Trucking news: Spot market rates continue their ascent
As truckload capacity continues to tighten, spot market rates continue to rise. That appears to be the consensus based on research released by Avondale Partners and TransCore.
in the NewsAAR reports another down week for U.S. carload and intermodal volumes Yard Management: An Evaluator’s Guide VW settlement could bring ” greener” funding for U.S. seaports Expanded Panama Canal means scrap heap for last generation of container ships FMC weighs in on SOLAS Convention’s verified gross mass requirements More News
As truckload capacity continues to tighten, spot market rates continue to rise.
That appears to be the consensus based on research released by Avondale Partners and TransCore.
In a research note issued this week, Avondale analyst Donald Broughton wrote that since the Avondale Truckload Spot Market Index went positive year-over-year in November 2009 for the first time in more than a year, the index continues to rise at a very impressive—in fact, record setting—rate.
The Avondale report stated that its index continued to show steady improvement on a three-month average basis, coming in at a 253 percent increase in May, which was down slightly from April’s 260 percent gain. Despite the significant increases, Broughton noted that the year-over-year strength is somewhat exaggerated by the severe weakness in last year’s index.
“The result suggests that in the spot market, the ratio of the number of loads available versus the number of trucks available has improved so dramatically that contract market pricing has to move up materially.”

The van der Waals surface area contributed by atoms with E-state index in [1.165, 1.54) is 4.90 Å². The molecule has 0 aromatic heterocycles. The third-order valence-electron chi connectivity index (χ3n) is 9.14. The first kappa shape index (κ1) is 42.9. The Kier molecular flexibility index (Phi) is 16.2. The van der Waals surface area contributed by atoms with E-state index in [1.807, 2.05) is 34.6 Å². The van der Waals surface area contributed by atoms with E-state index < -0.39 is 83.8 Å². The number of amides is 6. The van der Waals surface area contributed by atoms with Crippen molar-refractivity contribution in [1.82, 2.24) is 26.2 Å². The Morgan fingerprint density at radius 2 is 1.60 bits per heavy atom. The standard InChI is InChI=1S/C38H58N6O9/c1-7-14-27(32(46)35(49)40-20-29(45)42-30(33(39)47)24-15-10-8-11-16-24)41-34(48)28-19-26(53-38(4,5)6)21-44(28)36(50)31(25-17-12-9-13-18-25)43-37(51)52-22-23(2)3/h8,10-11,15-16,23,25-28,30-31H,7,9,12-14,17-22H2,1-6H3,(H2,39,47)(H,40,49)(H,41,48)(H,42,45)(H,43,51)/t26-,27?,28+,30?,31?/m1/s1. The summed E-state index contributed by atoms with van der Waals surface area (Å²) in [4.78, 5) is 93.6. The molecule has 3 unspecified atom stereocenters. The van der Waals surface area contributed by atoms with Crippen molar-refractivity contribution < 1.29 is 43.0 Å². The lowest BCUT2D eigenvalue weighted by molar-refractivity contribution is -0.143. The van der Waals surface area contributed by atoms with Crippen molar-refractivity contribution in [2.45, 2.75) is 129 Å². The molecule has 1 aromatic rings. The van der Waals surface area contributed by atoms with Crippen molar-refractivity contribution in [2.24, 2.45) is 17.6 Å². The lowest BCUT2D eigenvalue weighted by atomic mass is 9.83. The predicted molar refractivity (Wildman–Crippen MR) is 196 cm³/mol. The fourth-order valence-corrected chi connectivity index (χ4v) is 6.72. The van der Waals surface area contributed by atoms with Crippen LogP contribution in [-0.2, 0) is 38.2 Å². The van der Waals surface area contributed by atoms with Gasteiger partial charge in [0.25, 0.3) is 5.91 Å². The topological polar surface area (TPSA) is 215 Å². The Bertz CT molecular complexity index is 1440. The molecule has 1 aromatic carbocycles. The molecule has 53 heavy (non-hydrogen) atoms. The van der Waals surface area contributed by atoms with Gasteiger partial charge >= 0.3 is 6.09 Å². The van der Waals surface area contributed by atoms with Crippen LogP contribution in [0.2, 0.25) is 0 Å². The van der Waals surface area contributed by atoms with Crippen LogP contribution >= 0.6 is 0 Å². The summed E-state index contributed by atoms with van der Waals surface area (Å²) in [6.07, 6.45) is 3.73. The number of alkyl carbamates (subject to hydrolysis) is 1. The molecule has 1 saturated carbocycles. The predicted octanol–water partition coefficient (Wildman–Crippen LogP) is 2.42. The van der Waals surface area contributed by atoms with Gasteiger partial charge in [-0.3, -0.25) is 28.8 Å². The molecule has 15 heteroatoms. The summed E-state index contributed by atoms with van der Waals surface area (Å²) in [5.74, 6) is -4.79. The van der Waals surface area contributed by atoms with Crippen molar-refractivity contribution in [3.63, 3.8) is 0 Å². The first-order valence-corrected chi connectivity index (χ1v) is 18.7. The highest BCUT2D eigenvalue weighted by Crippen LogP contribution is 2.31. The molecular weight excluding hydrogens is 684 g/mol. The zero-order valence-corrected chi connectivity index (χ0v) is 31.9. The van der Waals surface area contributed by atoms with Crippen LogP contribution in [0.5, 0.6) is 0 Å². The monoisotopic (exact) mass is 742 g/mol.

TransCore reported that its North American Freight Index saw a 3.2 percent decline in May from April, following 25 and 44 percent month-to-month gains in April and March, according to published reports. Even thought May was down sequentially, TransCore said load volume in May reached its highest level for the month in ten years.
“Spot prices have moved up dramatically, and I expect that by the end of the third quarter if will show up in data from publicly traded carriers,” said FTR Associates Partner Noel Perry. “And it takes time for price changes to mature [which impacts pricing]. If you sign a contract in December, prices won’t change until the next December.”
About the AuthorJeff Berman, Group News Editor Jeff Berman is Group News Editor for Logistics Management, Modern Materials Handling, and Supply Chain Management Review. Jeff works and lives in Cape Elizabeth, Maine, where he covers all aspects of the supply chain, logistics, freight transportation, and materials handling sectors on a daily basis. Contact Jeff Berman
Subscribe to Logistics Management Magazine!Subscribe today. It's FREE!
Get timely insider information that you can use to better manage your entire logistics operation.
Start your FREE subscription today!
WMS Update: What do we need to run a WMS? Supply Chain Software Convergence: Synchronization Realized View More From this Issue